The causes of a naval defeat, and why they were covered up

February 21, 1993|By Nathan Miller




Denis and Peggy Warner.

U.S. Naval Institute.

# 320 pages. $26.95. Samuel Eliot Morison, in his massive history of U.S. Naval operations during World War II, described the Battle of Savo Island in the Solomons in the early morning hours of Aug. 9, 1942, as "the worst defeat ever suffered by the U.S. Navy in a stand-up fight."

Three American cruisers -- Astoria, Quincy and Vincennes -- as well as an Australian cruiser, Canberra, were sunk within a few minutes by a fury of Japanese torpedoes and shells. About 2,000 Allied sailors were killed or wounded; the Japanese escaped without serious damage. The U.S. offensive in the Pacific was almost thwarted at birth and the vital sea link between the United States and Australia endangered.

Now, more than 50 years after the debacle, Denis and Peggy Warner, a husband-wife team of Australian journalists, make clear in this thoroughly researched, well-written account how and why this disaster occurred. The Warners argue that the root causes were unpreparedness, overconfidence and a tendency to play down enemy capabilities.

The campaign for the Solomons originally was intended to keep the victorious Japanese off balance and to prevent them from consolidating conquests they had made after Pearl Harbor. Initial Japanese resistance to the landings by the Marines on Guadalcanal and Tulagi was light, and the Americans had little difficulty in seizing an airfield that was key to the control of the Solomons chain and the adjacent seas.

The Japanese struck back quickly. Vice Admiral Gunichi Mikawa hastily assembled a task force of five heavy cruisers and two light cruisers and in broad daylight raced south from Rabaul on XTC New Britain to attack the Allied ships in Savo Sound. He intended to strike at night, both to surprise the enemy and to capitalize on the training of his crews in night operations.

Blunders on the part of the Allies assisted him. According to Morison's account, the Japanese were sighted by a Royal Australian Air Force patrol plane on the morning of Aug. 8, but the pilot failed to break radio silence and the Allied ships were unprepared for an enemy attack. Adm. Frank J. Fletcher chose this time to withdraw his three carriers, claiming they were short of fuel, thus leaving the transports and beachhead without air cover.

The Japanese cruisers burst into Savo Sound and caught the defenders unaware. Within a few frenzied minutes, the four Allied cruisers were sunk and another badly damaged. Fortunately, the Japanese were unaware that Fletcher had removed his carriers. Losing one of the major opportunities of the war, they withdrew without attacking the helpless transports.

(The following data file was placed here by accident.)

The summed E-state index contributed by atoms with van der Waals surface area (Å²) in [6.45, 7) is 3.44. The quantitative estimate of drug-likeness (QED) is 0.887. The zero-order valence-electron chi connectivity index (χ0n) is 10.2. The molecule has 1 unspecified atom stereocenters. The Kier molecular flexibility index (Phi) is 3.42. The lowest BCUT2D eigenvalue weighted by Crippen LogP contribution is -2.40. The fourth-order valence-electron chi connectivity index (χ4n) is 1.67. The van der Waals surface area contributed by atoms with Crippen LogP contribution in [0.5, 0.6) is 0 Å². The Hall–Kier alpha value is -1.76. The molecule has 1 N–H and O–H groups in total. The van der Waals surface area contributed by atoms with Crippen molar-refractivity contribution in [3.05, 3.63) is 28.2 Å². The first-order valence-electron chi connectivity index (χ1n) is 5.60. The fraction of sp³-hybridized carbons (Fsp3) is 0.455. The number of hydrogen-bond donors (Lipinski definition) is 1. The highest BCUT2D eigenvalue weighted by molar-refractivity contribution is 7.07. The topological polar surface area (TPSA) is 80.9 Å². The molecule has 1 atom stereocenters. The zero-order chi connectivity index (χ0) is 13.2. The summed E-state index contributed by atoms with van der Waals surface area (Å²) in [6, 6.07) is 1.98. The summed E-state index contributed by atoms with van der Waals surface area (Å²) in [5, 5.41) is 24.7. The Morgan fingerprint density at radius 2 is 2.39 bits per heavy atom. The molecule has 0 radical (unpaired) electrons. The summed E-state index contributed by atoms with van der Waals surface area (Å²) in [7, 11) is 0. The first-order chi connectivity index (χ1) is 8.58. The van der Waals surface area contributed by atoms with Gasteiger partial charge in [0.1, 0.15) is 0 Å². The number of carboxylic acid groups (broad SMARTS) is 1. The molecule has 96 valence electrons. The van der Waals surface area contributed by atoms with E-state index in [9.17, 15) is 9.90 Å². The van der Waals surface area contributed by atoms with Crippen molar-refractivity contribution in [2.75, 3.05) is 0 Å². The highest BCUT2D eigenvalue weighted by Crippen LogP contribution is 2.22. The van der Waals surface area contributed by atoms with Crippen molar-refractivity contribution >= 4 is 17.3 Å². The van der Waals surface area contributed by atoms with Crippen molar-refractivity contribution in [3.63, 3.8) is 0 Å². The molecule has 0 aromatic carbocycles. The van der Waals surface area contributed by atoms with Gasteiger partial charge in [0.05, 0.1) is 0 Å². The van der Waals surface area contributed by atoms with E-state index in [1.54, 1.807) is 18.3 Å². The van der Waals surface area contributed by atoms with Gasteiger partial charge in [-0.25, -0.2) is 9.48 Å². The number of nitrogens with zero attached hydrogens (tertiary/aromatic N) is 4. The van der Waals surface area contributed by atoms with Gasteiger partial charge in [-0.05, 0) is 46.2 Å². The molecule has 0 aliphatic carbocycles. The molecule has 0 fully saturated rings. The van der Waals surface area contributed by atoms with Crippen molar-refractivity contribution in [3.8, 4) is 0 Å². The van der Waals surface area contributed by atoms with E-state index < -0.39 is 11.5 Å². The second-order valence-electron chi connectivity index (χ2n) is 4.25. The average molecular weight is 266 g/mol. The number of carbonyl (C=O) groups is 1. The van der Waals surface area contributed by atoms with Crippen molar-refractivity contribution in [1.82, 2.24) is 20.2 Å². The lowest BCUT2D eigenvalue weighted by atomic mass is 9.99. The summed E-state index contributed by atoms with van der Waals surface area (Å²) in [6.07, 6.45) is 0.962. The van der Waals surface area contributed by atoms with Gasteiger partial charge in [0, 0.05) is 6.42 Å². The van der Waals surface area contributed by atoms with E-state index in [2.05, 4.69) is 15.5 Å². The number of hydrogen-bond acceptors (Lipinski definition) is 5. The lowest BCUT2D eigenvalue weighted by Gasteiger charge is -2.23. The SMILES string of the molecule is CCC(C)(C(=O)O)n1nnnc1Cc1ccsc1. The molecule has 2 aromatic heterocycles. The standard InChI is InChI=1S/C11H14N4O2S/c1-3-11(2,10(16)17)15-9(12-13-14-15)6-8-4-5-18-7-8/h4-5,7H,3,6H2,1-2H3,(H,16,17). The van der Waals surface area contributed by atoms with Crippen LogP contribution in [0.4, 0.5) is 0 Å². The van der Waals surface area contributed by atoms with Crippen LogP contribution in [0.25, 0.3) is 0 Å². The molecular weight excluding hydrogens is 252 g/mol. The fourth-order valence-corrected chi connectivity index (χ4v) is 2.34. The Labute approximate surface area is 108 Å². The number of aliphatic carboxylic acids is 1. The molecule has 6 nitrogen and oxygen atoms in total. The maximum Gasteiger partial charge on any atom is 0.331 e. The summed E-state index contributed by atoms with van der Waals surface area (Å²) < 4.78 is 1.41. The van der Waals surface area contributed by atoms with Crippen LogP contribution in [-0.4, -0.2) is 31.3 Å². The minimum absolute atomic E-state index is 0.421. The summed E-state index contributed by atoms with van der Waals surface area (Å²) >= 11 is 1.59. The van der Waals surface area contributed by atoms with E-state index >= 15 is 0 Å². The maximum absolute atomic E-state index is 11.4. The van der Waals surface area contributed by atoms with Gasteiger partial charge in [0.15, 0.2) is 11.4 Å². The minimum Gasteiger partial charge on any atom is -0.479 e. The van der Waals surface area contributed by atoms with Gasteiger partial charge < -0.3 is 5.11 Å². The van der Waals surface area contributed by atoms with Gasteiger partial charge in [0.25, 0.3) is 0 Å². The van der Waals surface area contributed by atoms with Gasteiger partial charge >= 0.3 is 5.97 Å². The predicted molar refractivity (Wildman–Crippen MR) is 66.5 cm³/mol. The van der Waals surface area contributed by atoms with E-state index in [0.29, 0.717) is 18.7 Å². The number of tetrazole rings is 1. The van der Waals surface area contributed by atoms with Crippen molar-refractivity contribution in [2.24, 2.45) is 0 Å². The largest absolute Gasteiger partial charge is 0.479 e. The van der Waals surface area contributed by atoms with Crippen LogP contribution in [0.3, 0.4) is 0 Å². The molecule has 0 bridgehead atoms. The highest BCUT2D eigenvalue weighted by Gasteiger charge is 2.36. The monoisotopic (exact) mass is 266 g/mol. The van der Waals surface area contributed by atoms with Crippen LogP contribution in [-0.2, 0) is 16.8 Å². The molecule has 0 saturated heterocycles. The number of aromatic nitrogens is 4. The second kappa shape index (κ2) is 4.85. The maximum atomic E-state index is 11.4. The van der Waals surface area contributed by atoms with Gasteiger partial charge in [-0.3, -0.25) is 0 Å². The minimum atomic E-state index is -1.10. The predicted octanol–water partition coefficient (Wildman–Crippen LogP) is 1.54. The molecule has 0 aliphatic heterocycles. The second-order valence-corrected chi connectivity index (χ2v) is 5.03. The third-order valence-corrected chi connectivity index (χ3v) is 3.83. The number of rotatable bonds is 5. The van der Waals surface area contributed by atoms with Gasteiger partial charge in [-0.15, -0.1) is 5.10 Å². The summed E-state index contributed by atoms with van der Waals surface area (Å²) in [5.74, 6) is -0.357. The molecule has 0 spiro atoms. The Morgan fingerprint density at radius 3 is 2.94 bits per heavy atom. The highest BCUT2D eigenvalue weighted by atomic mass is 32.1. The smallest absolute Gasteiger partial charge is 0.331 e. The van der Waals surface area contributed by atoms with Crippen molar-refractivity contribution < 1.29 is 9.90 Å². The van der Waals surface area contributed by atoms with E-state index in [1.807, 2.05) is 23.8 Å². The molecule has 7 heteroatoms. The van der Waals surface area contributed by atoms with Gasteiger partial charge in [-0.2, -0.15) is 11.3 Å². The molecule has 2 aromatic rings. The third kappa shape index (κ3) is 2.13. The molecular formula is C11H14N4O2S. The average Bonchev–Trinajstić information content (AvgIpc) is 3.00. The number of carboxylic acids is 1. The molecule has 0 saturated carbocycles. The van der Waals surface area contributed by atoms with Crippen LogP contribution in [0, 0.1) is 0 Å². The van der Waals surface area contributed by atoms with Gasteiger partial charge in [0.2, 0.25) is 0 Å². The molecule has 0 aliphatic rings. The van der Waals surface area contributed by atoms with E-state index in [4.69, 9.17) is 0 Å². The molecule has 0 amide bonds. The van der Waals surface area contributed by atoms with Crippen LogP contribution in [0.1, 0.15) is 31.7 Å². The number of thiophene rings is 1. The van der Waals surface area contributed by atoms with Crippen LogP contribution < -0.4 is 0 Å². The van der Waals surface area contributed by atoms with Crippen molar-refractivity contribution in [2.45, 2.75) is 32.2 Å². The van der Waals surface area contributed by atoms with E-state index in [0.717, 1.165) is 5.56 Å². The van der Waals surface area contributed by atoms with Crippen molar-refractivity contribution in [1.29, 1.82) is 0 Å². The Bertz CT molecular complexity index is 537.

Adm. Richard Kelly Turner, commander of the landing force, abandoned the beachhead, leaving the Marines to face a precarious future on Guadalcanal without air or naval gunfire support until both sides began filtering in reinforcements a week later. In the following months, it was touch and go in the Solomons.

Over the years, Morison's attribution of the surprise to the failure of the Australian pilot to relay promptly the sighting report has been widely accepted.

But the Warners discovered in Japanese files that he did break radio silence to report immediately the sighting of Mikawa's ships, and that the report was picked up well in time for the Allied commanders not only to have gone on the alert but also to have sent planes to attack the oncoming Japanese force.

What, then, was the real cause of the disaster, and why was it hushed up by subsequent inquiries?

The debacle was rooted in the failure of the Allied commanders to credit the intelligence provided to them by the RAAF patrol plane and other sources. Even more important, according to the Warners, some Allied officers were contemptuous of the enemy and failed to appreciate the capacity of the Japanese. In essence, racism had as much to do with the defeat as anything else.

The various inquiries covered up these command failures because it was felt a thorough airing would strain relations between Britain, Australia and the United States -- better to absorb the bitter lessons of defeat and learn from them, rather than give comfort to the enemy by exposing public bickering among the Allies. Thus, the fable of a none-too-bright Australian

pilot suited the needs of the time.

Mr. Miller is the author of several books, including "The Navy Air War 1939-1945." His "Theodore Roosevelt: A Life," was recently published by William Morrow.

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